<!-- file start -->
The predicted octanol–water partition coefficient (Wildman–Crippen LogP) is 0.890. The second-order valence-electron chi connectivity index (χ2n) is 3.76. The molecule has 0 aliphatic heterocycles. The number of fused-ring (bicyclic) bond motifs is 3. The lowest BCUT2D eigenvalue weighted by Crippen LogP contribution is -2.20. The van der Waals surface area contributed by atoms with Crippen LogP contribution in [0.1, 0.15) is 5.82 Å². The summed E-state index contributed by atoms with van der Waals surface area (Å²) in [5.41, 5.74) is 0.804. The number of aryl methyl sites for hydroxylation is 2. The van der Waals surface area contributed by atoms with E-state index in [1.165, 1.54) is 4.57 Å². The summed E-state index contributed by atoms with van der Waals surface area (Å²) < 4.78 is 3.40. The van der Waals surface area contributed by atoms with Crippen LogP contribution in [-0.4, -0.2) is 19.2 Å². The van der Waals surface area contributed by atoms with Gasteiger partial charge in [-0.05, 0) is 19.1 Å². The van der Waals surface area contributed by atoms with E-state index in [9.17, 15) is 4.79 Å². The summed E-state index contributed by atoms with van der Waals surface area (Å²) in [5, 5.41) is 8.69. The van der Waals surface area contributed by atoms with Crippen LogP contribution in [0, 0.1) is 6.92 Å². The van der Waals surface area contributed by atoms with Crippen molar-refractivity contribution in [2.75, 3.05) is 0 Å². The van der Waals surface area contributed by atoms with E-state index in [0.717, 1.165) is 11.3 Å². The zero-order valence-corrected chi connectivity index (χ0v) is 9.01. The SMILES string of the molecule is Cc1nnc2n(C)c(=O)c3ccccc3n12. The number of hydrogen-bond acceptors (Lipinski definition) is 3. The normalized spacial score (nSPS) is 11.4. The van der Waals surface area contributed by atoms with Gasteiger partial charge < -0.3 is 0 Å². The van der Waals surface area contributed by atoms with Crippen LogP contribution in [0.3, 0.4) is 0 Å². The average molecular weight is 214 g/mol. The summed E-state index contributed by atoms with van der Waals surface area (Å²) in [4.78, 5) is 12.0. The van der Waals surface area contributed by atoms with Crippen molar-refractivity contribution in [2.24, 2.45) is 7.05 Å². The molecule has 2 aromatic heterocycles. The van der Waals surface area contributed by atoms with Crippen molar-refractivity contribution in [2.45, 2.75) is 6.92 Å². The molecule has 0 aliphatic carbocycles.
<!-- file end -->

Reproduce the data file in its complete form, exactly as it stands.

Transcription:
The predicted octanol–water partition coefficient (Wildman–Crippen LogP) is 0.890. The second-order valence-electron chi connectivity index (χ2n) is 3.76. The molecule has 0 aliphatic heterocycles. The number of fused-ring (bicyclic) bond motifs is 3. The lowest BCUT2D eigenvalue weighted by Crippen LogP contribution is -2.20. The van der Waals surface area contributed by atoms with Crippen LogP contribution in [0.1, 0.15) is 5.82 Å². The summed E-state index contributed by atoms with van der Waals surface area (Å²) in [5.41, 5.74) is 0.804. The number of aryl methyl sites for hydroxylation is 2. The van der Waals surface area contributed by atoms with E-state index in [1.165, 1.54) is 4.57 Å². The summed E-state index contributed by atoms with van der Waals surface area (Å²) < 4.78 is 3.40. The van der Waals surface area contributed by atoms with Crippen LogP contribution in [-0.4, -0.2) is 19.2 Å². The van der Waals surface area contributed by atoms with Gasteiger partial charge in [-0.05, 0) is 19.1 Å². The van der Waals surface area contributed by atoms with E-state index in [9.17, 15) is 4.79 Å². The summed E-state index contributed by atoms with van der Waals surface area (Å²) in [5, 5.41) is 8.69. The van der Waals surface area contributed by atoms with Crippen LogP contribution in [0, 0.1) is 6.92 Å². The van der Waals surface area contributed by atoms with Crippen molar-refractivity contribution in [2.75, 3.05) is 0 Å². The van der Waals surface area contributed by atoms with E-state index in [0.717, 1.165) is 11.3 Å². The zero-order valence-corrected chi connectivity index (χ0v) is 9.01. The SMILES string of the molecule is Cc1nnc2n(C)c(=O)c3ccccc3n12. The number of hydrogen-bond acceptors (Lipinski definition) is 3. The normalized spacial score (nSPS) is 11.4. The van der Waals surface area contributed by atoms with Gasteiger partial charge < -0.3 is 0 Å². The van der Waals surface area contributed by atoms with Crippen LogP contribution in [0.3, 0.4) is 0 Å². The average molecular weight is 214 g/mol. The summed E-state index contributed by atoms with van der Waals surface area (Å²) in [4.78, 5) is 12.0. The van der Waals surface area contributed by atoms with Crippen molar-refractivity contribution in [2.24, 2.45) is 7.05 Å². The molecule has 2 aromatic heterocycles. The van der Waals surface area contributed by atoms with Crippen molar-refractivity contribution in [2.45, 2.75) is 6.92 Å². The molecule has 0 aliphatic carbocycles.